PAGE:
As the complaints about Flickr continue to pile on, scrappy Toronto-based service 500px continues to grow, going from 1000 users in 2009 to over 85K (around 45K of which have joined in the last three months). And after two years of bootstrapping, the startup is today announcing its $525K Series A round with investment from High Line Venture Capital, Deep Creek Capital and ff Venture Capital.
Says co-founder Oleg Gutsol, “The idea of making 500px arose from Evgeny [Tchebotarev] and I having difficulties with the current available platforms — there wasn’t a good service that would allow us to display our photos is a visually pleasing way and be easy to use. I think we tried every somewhat popular service online and still were not quite satisfied. So we decided to build one ourselves.”
Founders Gutsol and Ian Sobolev migrated their Livejournal-based photo sharing community to the current site on Halloween 2009 with little fanfare. Recently garnering some positive press as well as drawing in Flickr power users like Thomas Hawk, Troy Holden and Ivan Makarov and this whole thread of Flickr migrations, the site grew 60% in the last 30 days, bringing in an impressive 2.5 million visits last month.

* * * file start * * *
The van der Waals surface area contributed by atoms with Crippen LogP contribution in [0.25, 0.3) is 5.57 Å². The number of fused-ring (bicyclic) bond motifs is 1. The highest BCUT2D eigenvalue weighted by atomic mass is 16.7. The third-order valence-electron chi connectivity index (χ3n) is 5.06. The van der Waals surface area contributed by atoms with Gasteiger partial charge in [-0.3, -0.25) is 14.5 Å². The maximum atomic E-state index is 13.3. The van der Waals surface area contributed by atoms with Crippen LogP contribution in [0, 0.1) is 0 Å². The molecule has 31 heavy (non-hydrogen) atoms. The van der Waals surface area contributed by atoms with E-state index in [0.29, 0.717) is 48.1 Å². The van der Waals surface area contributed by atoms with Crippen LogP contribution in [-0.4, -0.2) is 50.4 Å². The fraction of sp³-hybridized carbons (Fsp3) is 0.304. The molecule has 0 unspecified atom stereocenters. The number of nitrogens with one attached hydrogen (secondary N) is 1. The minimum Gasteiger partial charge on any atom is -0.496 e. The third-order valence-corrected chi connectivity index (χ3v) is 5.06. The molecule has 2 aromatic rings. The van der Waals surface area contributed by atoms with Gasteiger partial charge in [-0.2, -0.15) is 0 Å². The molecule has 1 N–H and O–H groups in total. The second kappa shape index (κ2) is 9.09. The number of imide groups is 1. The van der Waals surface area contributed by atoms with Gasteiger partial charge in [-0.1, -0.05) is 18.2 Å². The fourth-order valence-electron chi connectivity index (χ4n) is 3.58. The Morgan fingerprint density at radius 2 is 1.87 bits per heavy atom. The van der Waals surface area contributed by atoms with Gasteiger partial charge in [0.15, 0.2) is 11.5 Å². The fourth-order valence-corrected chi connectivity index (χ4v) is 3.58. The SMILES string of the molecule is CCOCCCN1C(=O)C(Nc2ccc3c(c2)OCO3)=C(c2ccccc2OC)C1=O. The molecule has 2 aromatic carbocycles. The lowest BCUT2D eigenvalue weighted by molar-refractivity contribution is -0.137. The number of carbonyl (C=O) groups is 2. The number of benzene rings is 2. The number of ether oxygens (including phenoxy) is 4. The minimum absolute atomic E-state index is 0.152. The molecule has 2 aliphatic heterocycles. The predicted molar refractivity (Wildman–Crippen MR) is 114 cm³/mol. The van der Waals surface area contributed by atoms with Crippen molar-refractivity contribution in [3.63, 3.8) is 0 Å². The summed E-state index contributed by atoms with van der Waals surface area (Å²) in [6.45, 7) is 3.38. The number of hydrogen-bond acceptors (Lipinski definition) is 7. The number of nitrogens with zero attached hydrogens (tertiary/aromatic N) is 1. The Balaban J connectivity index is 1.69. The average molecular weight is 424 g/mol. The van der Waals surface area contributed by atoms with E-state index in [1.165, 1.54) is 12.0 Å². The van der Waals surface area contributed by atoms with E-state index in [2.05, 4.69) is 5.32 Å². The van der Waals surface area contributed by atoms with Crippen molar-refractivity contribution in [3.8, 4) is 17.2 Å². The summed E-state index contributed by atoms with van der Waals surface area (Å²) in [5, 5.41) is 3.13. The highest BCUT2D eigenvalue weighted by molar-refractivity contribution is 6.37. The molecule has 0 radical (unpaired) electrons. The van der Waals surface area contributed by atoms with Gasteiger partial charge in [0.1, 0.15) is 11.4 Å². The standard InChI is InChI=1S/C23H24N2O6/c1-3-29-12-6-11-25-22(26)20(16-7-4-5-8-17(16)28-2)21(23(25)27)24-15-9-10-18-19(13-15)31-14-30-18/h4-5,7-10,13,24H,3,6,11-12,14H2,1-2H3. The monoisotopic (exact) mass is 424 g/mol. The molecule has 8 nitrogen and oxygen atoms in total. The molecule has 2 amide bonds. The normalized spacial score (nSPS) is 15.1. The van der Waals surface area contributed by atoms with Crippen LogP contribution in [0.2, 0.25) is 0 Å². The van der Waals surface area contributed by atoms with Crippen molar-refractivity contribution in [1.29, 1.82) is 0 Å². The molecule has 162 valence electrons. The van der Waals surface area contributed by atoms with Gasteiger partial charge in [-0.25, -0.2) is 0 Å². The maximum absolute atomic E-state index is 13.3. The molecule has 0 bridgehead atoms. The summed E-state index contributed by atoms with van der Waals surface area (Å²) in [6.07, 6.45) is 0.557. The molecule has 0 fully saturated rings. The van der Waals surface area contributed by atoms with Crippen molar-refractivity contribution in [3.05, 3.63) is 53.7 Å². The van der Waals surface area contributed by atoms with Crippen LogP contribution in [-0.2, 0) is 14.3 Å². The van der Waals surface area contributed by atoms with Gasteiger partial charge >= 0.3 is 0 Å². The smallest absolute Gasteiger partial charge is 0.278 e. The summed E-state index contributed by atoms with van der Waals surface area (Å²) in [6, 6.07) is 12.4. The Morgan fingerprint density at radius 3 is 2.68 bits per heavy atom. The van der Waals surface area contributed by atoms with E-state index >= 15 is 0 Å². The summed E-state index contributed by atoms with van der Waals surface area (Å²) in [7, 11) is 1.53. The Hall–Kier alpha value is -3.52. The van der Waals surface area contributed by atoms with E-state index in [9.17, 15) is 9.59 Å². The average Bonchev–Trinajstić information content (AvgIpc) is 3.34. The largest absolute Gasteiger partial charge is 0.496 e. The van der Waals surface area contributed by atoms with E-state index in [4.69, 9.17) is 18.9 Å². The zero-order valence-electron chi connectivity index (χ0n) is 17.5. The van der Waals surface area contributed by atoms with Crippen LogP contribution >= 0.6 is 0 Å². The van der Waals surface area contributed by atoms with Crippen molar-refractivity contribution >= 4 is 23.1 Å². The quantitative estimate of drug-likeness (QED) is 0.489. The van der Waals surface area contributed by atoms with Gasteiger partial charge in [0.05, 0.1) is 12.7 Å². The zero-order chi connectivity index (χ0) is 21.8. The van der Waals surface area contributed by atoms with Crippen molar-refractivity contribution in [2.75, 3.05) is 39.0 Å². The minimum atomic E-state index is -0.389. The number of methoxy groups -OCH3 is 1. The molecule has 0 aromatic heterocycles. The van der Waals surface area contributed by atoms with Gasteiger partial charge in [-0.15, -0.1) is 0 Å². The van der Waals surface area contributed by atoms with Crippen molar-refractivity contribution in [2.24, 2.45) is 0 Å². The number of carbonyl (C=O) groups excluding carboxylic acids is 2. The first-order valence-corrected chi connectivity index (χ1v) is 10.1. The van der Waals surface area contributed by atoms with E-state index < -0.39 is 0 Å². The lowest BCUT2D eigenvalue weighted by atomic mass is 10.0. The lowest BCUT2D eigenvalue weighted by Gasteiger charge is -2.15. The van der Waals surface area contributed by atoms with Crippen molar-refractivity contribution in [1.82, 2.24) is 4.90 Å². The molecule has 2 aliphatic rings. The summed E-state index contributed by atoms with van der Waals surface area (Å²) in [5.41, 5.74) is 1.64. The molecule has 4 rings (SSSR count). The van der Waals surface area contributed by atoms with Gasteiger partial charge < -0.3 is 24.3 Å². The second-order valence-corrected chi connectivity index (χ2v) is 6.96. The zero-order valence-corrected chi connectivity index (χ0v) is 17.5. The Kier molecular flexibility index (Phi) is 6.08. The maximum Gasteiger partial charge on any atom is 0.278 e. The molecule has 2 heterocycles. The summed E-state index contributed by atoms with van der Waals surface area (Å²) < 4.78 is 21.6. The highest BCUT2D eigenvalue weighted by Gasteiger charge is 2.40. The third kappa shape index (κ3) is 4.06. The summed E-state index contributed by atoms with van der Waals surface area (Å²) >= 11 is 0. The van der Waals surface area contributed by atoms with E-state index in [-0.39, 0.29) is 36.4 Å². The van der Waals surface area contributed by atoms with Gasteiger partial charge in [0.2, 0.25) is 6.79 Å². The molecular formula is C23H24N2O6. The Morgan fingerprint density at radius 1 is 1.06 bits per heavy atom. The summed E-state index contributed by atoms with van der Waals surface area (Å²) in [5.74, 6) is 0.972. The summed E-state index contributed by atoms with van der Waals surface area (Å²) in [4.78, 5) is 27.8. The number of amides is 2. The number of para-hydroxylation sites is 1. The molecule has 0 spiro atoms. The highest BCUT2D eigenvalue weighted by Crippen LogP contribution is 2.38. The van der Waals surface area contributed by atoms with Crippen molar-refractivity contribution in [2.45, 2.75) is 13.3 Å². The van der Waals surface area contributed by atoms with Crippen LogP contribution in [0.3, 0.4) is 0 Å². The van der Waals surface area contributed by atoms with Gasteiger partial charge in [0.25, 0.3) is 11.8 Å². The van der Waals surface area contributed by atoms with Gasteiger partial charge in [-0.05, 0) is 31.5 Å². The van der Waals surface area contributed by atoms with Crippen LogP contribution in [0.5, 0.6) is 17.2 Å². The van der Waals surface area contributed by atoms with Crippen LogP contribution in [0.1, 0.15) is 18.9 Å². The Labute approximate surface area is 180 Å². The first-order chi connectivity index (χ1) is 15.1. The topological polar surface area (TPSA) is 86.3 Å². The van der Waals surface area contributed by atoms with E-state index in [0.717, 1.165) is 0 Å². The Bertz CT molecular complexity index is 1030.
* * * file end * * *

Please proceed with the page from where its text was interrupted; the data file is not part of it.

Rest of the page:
Despite its unexpected scales, 500px is committed to its main goal to help photographers reach larger audiences, with Digg-like Popular and Upcoming pages as well as an editorial staff that curates the Editor’s Choice and Fresh collections. “We encourage young talent,” says Gutsol Tchebotarev, “It is not uncommon to see someone new joining our site and have their photo appear in our popular feed in a matter of hours.”
Gutsol plans on using the money to hire more engineers, like everyone else in tech right now, hoping to build a “global platform” for digital photography. The company currently makes revenue by offering a $50 pro-account that gives users custom layouts and giving photographers the ability to sell their prints.